New Jersey Criminal Arraignment Process
In November 2009, a truck driver from New Jersey allegedly caused the death of three people. The truck driver hit two cars while driving a tractor-trailer on Route 9 in Woodford. The truck overturned along a sharp, downhill curve.
Everyday, people in what could be a simple traffic violation end up in prison for killing someone while acting grossly negligent when operating a vehicle. When someone dies in a motor vehicle accident, the case may be considered manslaughter or murder depending on the recklessness involved.
Once criminal charges are filed, the defendant makes a first court appearance in New Jersey. This stage is known as the arraignment. There is always a lot of commotion at arraignments. The case is heard at the same time as other cases on the arraignment calendar, and there may be calendars for other proceedings such as sentencing and pre-trial going on at the same time. The district attorney may arrive with a cart full of case files. The hearing commencement can be delayed with discussions in chambers between the judge and attorneys on other proceedings such as sentencing and pre-trial. The public defender may solicit cases from the audience not represented by attorneys. Usually to get a public defender, the defendant must complete a form indicating s/he’s indigent. The defense attorneys and the prosecutors may discuss things on the side to settle cases or exchange discovery.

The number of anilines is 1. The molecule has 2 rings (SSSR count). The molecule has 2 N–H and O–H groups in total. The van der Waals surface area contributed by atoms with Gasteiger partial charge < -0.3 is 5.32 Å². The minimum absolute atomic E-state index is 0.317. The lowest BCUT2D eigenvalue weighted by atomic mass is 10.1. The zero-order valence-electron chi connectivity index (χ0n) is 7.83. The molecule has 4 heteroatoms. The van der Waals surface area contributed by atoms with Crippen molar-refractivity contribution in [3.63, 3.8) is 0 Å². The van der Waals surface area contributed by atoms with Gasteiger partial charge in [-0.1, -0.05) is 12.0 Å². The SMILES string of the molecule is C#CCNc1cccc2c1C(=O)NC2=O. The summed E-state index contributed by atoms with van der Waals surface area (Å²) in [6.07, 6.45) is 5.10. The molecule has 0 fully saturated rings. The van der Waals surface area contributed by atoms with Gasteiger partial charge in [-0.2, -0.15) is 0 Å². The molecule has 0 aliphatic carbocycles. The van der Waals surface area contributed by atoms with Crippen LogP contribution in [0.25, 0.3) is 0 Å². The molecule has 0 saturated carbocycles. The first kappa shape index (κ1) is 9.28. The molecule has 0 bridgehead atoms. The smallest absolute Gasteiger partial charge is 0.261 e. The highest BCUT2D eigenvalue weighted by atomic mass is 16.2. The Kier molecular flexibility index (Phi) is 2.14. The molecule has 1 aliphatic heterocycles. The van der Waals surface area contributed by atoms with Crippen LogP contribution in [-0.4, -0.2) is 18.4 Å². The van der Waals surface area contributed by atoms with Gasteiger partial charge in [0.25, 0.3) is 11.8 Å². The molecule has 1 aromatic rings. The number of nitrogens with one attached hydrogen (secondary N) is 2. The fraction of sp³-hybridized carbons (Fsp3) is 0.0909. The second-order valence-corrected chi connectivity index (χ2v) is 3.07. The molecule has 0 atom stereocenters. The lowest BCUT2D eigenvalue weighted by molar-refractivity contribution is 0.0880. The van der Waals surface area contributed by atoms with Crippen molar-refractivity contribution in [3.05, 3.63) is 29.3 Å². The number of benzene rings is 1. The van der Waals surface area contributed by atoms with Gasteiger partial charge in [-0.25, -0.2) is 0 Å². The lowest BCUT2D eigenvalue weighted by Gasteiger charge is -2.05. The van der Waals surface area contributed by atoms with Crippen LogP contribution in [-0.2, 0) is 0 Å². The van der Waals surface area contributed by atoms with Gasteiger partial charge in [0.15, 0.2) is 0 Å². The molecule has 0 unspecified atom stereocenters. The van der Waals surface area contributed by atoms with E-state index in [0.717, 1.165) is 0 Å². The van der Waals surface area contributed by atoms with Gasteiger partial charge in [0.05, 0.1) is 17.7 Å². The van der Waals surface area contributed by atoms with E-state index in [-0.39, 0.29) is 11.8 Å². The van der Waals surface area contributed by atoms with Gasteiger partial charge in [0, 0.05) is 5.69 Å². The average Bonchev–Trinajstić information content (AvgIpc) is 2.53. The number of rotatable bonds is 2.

The arraignment is a public hearing, where the victim’s family and other members of the public may attend. The hearing could take several hours depending on the amount of cases and the back and forth between parties and attorneys. At the arraignment, judge advises the defendant of rights and reviews bail. To speed things up, if the defendant has an attorney, s/he may decide to waive reading of the complaint. If the defendant is not in custody, and does not show up for the arraignment, the court may issue a bench warrant.
At the arraignment, the prosecution may decide not to go forth with the case. If the charges are not dropped, the defendant needs to plead. If a defendant pleads guilty, s/he is admitting to the facts of the crime and the fact that s/he committed that crime. If s/he plead not guilty, s/he asserts s/he did not commit the crime accused. A no contest plead indicates s/he is not admitting guilt, but does not dispute the charge. This is preferable to a guilty plead because guilty plead can be used against a defendant in later civil lawsuits, though the criminal consequences may be the same as a guilty plead. A defendant who plead not guilty at an arraignment may later change a plead before the plead cut off date.
After the plead, the judge sets the pre-trial or trial date. The defendant needs to be present at the trial date, but sometimes the judge lets the defendant’s attorney take care of the pre-trial without the defendant present.
If the defendant is in custody, the defendant has a right to bail. In New Jersey, all defendants have a right to bail set within 12 hours after a complaint is issued. If someone has ties to the community or no criminal history, s/he may be released on personal recognizance without having to provide for bail. Otherwise, the person has to put forth money to ensure s/he will show up at future criminal hearings.